A community mediation center is an entity that works to achieve the following nine hallmarks of a community mediation center:

  1. A private non-profit or public agency or program thereof, with mediators, staff and governing/advisory board representative of the diversity of the community served.
  2. The use of trained community volunteers as providers of mediation services; the practice of mediation is open to all persons.
  3. Providing direct access to the public through self-referral and striving to reduce barriers to service including physical, linguistic, cultural, programmatic and economic.
  4. Providing service to clients regardless of their ability to pay.
  5. Providing service and hiring without discrimination on the basis of race, color, religion, gender, age, disabilities, national origin, marital status, personal appearance, gender orientation, family responsibilities, matriculation, political affiliation, source of income.
    Providing a forum for dispute resolution at the earliest stage of conflict.
    Providing an alternative to the judicial system at any stage of a conflict.
  6. Initiating, facilitating and educating for collaborative community relationships to effect positive systemic change.
  7. Engaging in public awareness and educational activities about the values and practices of mediation.

Phase 2 begins in April 2021 and is open only to those who submitted a response to the SI during the prior phase and have been invited to submit a full proposal.

This 2021 Program is for those Community Mediation Centers wishing to embed the core values identified by community mediators and recorded in the 2019 State of Community Mediation Report: Fairness, Peacemaking and Violence Prevention.

Funding Project Process Step 1 – Open to all now until March 15th, 2021

  • Interested organizations are required to submit a 1-3-page response to the Solicitation of Interest (SI) (using the guidelines on the following page) to NAFCM no later than 11:59 PM local time of the organization’s legal/main location, March 15, 2021 to siminigrant2020@gmail.com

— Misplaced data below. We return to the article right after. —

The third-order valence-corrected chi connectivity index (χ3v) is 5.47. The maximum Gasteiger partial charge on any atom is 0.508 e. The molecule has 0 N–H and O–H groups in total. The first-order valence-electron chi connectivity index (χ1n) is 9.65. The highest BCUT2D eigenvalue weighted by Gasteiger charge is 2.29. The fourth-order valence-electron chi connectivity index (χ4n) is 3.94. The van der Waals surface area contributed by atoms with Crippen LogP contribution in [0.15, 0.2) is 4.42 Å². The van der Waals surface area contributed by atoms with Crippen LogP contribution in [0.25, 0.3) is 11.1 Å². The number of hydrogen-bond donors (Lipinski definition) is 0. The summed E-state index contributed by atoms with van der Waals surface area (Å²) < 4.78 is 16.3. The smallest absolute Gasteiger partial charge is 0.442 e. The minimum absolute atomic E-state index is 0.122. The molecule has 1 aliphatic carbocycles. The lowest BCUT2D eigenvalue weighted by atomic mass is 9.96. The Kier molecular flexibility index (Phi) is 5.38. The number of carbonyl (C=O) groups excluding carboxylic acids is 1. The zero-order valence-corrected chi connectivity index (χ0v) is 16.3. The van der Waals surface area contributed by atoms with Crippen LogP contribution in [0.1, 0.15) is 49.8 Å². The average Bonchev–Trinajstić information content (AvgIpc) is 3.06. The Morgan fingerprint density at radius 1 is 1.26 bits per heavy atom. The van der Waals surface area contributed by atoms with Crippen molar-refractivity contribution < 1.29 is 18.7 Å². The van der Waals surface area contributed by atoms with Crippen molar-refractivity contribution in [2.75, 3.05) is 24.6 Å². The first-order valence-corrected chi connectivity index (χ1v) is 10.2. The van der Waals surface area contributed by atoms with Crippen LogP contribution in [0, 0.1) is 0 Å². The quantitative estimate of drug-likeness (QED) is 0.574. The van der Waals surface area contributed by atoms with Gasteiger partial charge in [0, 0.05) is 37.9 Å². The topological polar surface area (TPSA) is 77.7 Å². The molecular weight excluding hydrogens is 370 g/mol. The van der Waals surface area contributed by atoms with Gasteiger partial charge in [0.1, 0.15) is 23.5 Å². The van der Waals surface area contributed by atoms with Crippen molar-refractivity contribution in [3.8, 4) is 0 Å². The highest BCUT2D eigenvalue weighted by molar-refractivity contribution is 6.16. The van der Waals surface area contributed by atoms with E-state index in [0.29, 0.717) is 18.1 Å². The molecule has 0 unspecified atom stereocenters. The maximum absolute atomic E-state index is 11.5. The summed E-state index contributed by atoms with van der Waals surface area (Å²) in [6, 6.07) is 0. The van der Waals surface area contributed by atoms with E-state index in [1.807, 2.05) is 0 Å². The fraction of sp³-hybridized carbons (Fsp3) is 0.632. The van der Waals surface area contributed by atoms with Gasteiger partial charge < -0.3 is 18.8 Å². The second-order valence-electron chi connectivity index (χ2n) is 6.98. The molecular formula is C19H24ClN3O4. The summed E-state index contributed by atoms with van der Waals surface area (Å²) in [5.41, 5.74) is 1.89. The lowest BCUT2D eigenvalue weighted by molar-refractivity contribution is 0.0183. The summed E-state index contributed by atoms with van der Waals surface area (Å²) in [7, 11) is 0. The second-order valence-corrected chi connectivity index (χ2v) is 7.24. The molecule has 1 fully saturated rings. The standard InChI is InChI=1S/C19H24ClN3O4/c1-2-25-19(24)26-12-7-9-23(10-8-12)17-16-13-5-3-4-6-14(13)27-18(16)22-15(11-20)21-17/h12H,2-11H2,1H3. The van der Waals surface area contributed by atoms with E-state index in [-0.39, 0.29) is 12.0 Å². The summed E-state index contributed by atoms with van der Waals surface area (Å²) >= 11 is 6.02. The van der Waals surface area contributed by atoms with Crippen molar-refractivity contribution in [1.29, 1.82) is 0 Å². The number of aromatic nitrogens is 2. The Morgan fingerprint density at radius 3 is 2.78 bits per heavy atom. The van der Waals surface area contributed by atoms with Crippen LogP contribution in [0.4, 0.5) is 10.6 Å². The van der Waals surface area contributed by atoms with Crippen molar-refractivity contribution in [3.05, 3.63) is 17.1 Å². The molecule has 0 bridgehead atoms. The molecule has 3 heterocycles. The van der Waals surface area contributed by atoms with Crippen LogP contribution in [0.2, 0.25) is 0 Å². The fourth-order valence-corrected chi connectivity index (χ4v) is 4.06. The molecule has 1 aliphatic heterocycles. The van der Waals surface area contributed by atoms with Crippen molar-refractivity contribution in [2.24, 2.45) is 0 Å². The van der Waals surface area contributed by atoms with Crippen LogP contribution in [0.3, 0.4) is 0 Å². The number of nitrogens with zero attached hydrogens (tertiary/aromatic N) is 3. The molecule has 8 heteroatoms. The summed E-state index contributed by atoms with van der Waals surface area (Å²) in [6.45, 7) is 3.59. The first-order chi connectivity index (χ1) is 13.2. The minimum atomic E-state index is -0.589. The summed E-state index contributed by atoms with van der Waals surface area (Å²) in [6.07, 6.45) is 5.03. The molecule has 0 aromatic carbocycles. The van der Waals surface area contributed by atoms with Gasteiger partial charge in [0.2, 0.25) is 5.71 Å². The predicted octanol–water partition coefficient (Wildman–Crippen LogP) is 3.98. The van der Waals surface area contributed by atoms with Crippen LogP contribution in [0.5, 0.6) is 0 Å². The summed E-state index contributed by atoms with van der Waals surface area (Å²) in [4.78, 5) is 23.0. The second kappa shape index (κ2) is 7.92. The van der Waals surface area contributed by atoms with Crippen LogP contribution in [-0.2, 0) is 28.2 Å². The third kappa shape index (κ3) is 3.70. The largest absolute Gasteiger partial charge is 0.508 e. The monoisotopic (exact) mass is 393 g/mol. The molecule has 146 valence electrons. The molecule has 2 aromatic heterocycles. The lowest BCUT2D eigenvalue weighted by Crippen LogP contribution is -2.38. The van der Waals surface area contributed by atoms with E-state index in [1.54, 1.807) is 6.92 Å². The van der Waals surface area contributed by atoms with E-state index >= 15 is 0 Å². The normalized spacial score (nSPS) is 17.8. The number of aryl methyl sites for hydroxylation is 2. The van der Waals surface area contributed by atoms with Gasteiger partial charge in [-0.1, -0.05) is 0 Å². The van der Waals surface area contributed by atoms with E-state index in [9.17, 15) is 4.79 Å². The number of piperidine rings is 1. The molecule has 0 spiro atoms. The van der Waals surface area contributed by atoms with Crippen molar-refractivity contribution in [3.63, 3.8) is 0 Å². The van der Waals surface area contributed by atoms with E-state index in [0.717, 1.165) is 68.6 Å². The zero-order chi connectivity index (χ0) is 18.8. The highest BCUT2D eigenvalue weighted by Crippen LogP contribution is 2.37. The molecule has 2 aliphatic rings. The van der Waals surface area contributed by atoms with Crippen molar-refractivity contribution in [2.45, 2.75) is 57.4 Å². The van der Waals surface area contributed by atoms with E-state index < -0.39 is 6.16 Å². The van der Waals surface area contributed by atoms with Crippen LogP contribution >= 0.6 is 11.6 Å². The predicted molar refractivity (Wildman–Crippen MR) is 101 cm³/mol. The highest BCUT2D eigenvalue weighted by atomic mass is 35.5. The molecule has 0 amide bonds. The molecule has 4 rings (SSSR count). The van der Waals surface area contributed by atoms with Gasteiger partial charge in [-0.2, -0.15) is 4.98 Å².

• An informational conference call will be held on Monday February 8, 2021- 4:30 PM Eastern Time. There is a limited number of spaces for this teleconference and you must be registered no later Friday February 5, 2021. To obtain the link for the conference please send a notice of interest to NAFCM at siminigrant2020@gmail.com

Funding Project Process Step 2 – By invitation only

  • The NAFCM Grant review committee will notify applicants if they have been selected to develop a full proposal by April 1st, 2021. For selected applicants a review webinar will be offered on Tuesday April 16, 2021 at 12:00 PM Eastern Time. The link for attendance will be sent to those applicants who are invited to submit a full proposal.
  • Full proposals (with a required application protocol provided upon notification) will be due to the NAFCM Grant review committee no later than 11:59 PM local time of the organization’s legal/main location on Monday, June 15th, 2021.
  • Notifications of the final decision will be made by August 31st, 2021.

Please address questions about grant program to D.G. Mawn, President, NAFCM, at siminigrant2020@gmail.com.

You can find the original version on the National Association for Community Mediation at www.nafcm.org/news/546106/NAFCMJAMS-Foundation-Mini-Grant-Bidders-Conference.htm.

why protect civil liberties in a pandemic?

This article is now in print: Levine, P. Why protect civil liberties during a pandemic? Journal of Public Health Policy (2021). https://doi.org/10.1057/s41271-020-00263-w. Springer is making the full text available here. The abstract follows:

During a public health emergency, a government must balance public welfare, equity, individual rights, and democratic processes and norms. These goods may conflict. Although science has a role in informing wise policy, no empirical evidence or algorithm can determine how to balance competing goods under conditions of uncertainty. Especially in a crisis, it is crucial to have a broad and free conversation about public policy. Many countries are moving in the opposite direction. Sixty one percent of governments have imposed at least some problematic restrictions on individual rights or democratic processes during the COVID-19 pandemic, and 17 have made substantial negative changes. The policies of Poland and Hungary reflect these global trends and continue these countries’ recent histories of democratic erosion. The expertise of public health should be deployed in defense of civil liberties.